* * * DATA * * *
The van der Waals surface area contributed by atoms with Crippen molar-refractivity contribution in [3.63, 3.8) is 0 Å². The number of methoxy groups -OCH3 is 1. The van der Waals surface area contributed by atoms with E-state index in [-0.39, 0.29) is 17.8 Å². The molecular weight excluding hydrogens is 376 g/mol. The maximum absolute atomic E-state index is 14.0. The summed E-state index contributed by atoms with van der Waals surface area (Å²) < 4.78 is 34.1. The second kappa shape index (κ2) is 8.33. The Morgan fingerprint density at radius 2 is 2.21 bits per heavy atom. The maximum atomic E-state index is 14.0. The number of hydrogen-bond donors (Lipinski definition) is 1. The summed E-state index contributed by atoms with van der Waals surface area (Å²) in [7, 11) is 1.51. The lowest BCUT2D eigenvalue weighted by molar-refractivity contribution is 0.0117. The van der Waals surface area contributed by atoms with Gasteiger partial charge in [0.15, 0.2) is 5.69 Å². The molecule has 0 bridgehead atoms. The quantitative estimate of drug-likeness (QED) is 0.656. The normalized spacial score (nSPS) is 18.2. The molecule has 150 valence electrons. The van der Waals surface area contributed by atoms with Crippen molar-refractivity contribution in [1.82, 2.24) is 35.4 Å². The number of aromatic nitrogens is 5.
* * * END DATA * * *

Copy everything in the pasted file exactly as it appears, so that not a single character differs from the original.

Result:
The van der Waals surface area contributed by atoms with Crippen molar-refractivity contribution in [3.63, 3.8) is 0 Å². The number of methoxy groups -OCH3 is 1. The van der Waals surface area contributed by atoms with E-state index in [-0.39, 0.29) is 17.8 Å². The molecular weight excluding hydrogens is 376 g/mol. The maximum absolute atomic E-state index is 14.0. The summed E-state index contributed by atoms with van der Waals surface area (Å²) < 4.78 is 34.1. The second kappa shape index (κ2) is 8.33. The Morgan fingerprint density at radius 2 is 2.21 bits per heavy atom. The maximum atomic E-state index is 14.0. The number of hydrogen-bond donors (Lipinski definition) is 1. The summed E-state index contributed by atoms with van der Waals surface area (Å²) in [7, 11) is 1.51. The lowest BCUT2D eigenvalue weighted by molar-refractivity contribution is 0.0117. The van der Waals surface area contributed by atoms with Gasteiger partial charge in [0.15, 0.2) is 5.69 Å². The molecule has 0 bridgehead atoms. The quantitative estimate of drug-likeness (QED) is 0.656. The normalized spacial score (nSPS) is 18.2. The molecule has 150 valence electrons. The van der Waals surface area contributed by atoms with Crippen molar-refractivity contribution in [1.82, 2.24) is 35.4 Å². The number of aromatic nitrogens is 5.